Eye of the storyteller

History comes in two flavors, says Pamela Sterne King, assistant professor and director of the undergraduate program in the UAB College of Arts and Sciences Department of History. Academic history, typically published, is aimed at professional scholars. “Public history,” on the other hand, is much more freewheeling, targeting a wider, more diverse audience that includes pretty much everyone. And it appears in a multitude of shapes: markers and memorials, oral recordings, historic preservation, museums and exhibits, and national parks, to name just a few.

In her HY 481/681 Public History course, Sterne King helps students to get a handle on the subject. And then they make some public history themselves—in this case, the Letter from Birmingham Jail tour.

The walking tour took place on April 16, the 53rd anniversary of the day that King wrote his famous letter.

The first thing students discover is that not all public history is created equal. So much depends on who’s telling the story, what parts of the story they choose to include, and sometimes who’s funding the storytelling project, Sterne King says. Looking around Birmingham, for instance, it’s easy to grasp the city’s industrial beginnings and overall civil rights history, but tough to find plaques or memorials mentioning women, she says. “You come away, at least subconsciously, assuming that women didn’t do anything” in Birmingham’s past, which is a “terrible omission,” she explains.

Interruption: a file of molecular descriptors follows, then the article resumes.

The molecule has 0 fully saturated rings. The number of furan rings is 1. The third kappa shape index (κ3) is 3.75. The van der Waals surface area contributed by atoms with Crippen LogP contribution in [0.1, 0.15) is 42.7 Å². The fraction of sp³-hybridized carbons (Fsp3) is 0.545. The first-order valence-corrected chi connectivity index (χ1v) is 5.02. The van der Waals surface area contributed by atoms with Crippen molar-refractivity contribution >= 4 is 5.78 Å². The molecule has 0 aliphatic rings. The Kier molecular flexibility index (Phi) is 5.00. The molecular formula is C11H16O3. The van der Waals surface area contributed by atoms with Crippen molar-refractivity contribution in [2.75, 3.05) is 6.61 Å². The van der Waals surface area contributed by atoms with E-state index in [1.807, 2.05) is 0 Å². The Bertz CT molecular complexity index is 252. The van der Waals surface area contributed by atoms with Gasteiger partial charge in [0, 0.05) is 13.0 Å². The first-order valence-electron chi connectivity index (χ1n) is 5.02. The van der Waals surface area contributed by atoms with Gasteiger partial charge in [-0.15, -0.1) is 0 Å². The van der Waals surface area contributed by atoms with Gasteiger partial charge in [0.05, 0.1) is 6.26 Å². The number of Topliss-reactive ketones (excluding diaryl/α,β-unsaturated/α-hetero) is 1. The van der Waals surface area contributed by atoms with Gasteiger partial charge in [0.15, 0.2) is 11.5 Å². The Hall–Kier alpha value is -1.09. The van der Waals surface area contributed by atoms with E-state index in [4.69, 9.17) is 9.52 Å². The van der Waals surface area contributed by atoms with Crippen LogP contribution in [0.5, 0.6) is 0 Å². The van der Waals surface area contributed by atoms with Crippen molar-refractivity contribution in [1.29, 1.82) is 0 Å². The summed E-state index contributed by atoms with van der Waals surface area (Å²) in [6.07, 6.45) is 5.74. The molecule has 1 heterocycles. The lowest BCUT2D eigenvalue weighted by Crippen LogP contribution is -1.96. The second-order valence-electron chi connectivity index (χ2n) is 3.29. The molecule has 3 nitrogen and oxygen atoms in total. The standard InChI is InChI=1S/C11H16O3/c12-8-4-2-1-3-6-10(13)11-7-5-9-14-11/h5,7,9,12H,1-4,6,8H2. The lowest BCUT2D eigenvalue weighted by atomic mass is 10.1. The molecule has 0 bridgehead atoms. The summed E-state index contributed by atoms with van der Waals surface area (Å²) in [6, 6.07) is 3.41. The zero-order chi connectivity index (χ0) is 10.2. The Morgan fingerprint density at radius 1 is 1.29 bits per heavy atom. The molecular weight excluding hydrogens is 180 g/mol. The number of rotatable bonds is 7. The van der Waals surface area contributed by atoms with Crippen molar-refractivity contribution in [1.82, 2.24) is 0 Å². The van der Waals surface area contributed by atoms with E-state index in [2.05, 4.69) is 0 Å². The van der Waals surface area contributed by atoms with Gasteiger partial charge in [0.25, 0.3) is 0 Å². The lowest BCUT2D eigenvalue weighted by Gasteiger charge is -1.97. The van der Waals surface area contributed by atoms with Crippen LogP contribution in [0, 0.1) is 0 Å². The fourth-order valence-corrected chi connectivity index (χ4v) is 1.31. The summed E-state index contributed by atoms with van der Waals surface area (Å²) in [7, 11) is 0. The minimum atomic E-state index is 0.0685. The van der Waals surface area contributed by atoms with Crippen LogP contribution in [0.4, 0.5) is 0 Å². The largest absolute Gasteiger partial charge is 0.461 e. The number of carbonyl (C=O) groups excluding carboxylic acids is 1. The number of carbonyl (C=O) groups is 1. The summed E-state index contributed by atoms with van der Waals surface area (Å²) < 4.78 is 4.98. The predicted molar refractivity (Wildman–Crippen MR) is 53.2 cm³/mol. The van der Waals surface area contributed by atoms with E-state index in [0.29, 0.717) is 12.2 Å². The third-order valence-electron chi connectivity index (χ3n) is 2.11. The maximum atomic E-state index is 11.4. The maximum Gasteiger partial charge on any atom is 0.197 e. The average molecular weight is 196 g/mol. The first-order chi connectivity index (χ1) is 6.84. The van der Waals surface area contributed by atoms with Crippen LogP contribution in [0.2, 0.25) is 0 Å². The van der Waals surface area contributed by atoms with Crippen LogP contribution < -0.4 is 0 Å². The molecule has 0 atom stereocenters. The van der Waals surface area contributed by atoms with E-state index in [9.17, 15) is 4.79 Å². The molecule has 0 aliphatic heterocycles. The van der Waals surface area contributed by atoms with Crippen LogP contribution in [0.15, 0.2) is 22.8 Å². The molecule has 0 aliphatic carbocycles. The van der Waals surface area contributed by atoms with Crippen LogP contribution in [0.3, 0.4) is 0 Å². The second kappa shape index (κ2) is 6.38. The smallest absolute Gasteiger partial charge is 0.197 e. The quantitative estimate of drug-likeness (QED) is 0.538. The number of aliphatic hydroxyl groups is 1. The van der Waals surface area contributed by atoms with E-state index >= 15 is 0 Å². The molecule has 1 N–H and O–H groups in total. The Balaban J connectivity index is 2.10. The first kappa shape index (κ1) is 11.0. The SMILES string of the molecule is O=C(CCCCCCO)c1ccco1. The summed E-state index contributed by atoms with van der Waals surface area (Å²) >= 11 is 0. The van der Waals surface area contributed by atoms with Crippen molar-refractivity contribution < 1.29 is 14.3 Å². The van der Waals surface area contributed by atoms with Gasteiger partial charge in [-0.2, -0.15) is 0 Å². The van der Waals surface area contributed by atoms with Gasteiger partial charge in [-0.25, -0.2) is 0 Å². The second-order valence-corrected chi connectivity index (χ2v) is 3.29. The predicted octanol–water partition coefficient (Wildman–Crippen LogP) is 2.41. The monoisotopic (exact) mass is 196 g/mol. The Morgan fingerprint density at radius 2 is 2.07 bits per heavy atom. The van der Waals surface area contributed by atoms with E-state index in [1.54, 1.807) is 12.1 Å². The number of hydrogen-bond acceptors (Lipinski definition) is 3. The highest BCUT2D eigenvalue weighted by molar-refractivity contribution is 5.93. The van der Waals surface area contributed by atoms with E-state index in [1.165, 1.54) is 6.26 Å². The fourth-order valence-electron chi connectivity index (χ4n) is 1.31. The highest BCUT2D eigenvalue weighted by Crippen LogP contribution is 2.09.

Why does this matter? Because public history “helps to create and promote a city’s identity,” says Paige Estefan, a history master’s student from Fairhope, Ala., who took King’s course. Think of places like Philadelphia or Savannah, or Nashville or New Orleans. Each city’s image intertwines with its history. In addition, heritage tourism has become big business, attracting visitors who boost local economies as they travel to museums or historical sites.

Balancing the past

In the classroom, Sterne King and her students examined ways in which cities present their stories. They also met local historians from the Birmingham Civil Rights Institute and the Birmingham Black Radio Museum, getting a glimpse of potential careers in the field. Sterne King also shared her own path through public history: She was the first historic preservationist for the city of Birmingham and has played key roles in a multitude of downtown and neighborhood historic revitalization projects.